June 20, 2005
Bucknell's Bowen named as new Oxford dean
BY Michael Terrazas
Stephen Bowen, former provost and vice president for academic affairs at Pennsylvania’s Bucknell University, will become the next dean of Oxford College pending approval from the Board of Trustees, Provost Earl Lewis announced on June 17. The appointment is effective Aug. 1.
“We are so delighted that someone with Steve’s administrative track record, commitment to the liberal arts and liberal education, as well as involvement in national educational reform, has agreed to serve as the next dean of Oxford College,” Lewis said. “Steve is the best person to lead this college as it refines its mission for the next decade and beyond.”
Bowen, also a senior fellow at the American Association of Colleges and Universities, has been on leave from Bucknell since last year. A biologist by training, he came up through the ranks at Michigan Technological University, joining its faculty as an assistant professor in 1978 and becoming first an associate professor, then department chair, then associate dean, then vice provost, before serving a six-month term as interim provost in 2000. Later that year he became Michigan Tech’s vice provost for instruction and distance learning before leaving to join the Bucknell administration in 2001.
“Oxford’s mission is very close to my heart as an educator,” Bowen said. “The faculty have a commitment that is humbling and an esprit de corps that is engaging; the president and the provost have high expectations of Oxford and are committed to supporting its progress. Perhaps most compelling is the fact that Emory juniors and seniors who spent their first two years at Oxford eagerly testify to the exceptional education they got there—one that is liberal arts intensive. The ideal to which many liberal arts colleges aspire is realized at Oxford.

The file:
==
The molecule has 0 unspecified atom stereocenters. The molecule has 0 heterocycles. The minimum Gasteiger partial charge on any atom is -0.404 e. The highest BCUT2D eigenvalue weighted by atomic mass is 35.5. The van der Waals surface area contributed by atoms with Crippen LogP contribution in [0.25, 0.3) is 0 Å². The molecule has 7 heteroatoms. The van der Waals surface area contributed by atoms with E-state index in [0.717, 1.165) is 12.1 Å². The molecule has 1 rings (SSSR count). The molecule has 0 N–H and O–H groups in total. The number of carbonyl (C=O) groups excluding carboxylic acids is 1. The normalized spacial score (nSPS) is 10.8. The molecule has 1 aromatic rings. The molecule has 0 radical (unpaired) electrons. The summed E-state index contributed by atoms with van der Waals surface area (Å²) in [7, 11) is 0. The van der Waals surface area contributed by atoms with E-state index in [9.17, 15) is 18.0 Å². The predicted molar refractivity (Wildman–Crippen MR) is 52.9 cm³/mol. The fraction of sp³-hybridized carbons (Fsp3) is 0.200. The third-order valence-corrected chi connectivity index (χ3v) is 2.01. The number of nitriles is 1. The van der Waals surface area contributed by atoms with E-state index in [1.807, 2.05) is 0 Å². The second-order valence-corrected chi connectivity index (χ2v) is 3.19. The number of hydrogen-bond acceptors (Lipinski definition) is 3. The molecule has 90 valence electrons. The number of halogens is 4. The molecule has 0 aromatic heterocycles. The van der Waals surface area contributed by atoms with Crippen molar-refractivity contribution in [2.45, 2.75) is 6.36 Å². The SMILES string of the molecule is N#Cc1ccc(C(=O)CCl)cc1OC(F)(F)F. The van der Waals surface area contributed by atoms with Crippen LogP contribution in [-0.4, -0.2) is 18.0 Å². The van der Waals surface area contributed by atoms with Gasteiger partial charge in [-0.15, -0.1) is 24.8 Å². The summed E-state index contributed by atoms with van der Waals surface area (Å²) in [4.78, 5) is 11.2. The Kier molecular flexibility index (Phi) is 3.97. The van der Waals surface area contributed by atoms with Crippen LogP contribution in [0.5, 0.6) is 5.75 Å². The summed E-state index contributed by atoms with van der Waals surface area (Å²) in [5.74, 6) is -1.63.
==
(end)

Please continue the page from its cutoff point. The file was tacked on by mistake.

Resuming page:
Bowen’s academic specialty is in the ecology of fisheries, having published widely on diet and digestion in a number of aquatic species, nutritional value of several water-borne substances, DNA diversity in the Great Lakes, and other subjects. He is a certified fisheries biologist by the American Fisheries Society, and has received grants from the National Science Foundation, the state of Michigan, the Great Lakes Fishery Commission, the United Nations Food and Agriculture Organization and other agencies.
Bowen received his bachelor’s degree in 1971 from DePauw University, followed two years later by an M.A. from Indiana University. He earned his Ph.D. in 1976 from Rhodes University in Grahamstown, South Africa.
“Dr. Bowen is a teacher-scholar whose career has been built on bringing the excitement of discovery and knowledge to students,” said Marla Salmon, dean of the Nell Hodgson Woodruff School of Nursing, who chaired the search committee that found Bowen. “His love for liberal arts education and his background as a scientist make him a great fit.”
“Oxford College adds both breadth and depth to the Emory baccalaureate experience,” Bowen said. “As one of the two alternatives for the first two years, Oxford serves those students who want a liberal-arts intensive education. I certainly agree with the many members of the Emory community who have let me know they believe Emory is a richer institution for Oxford’s contributions.”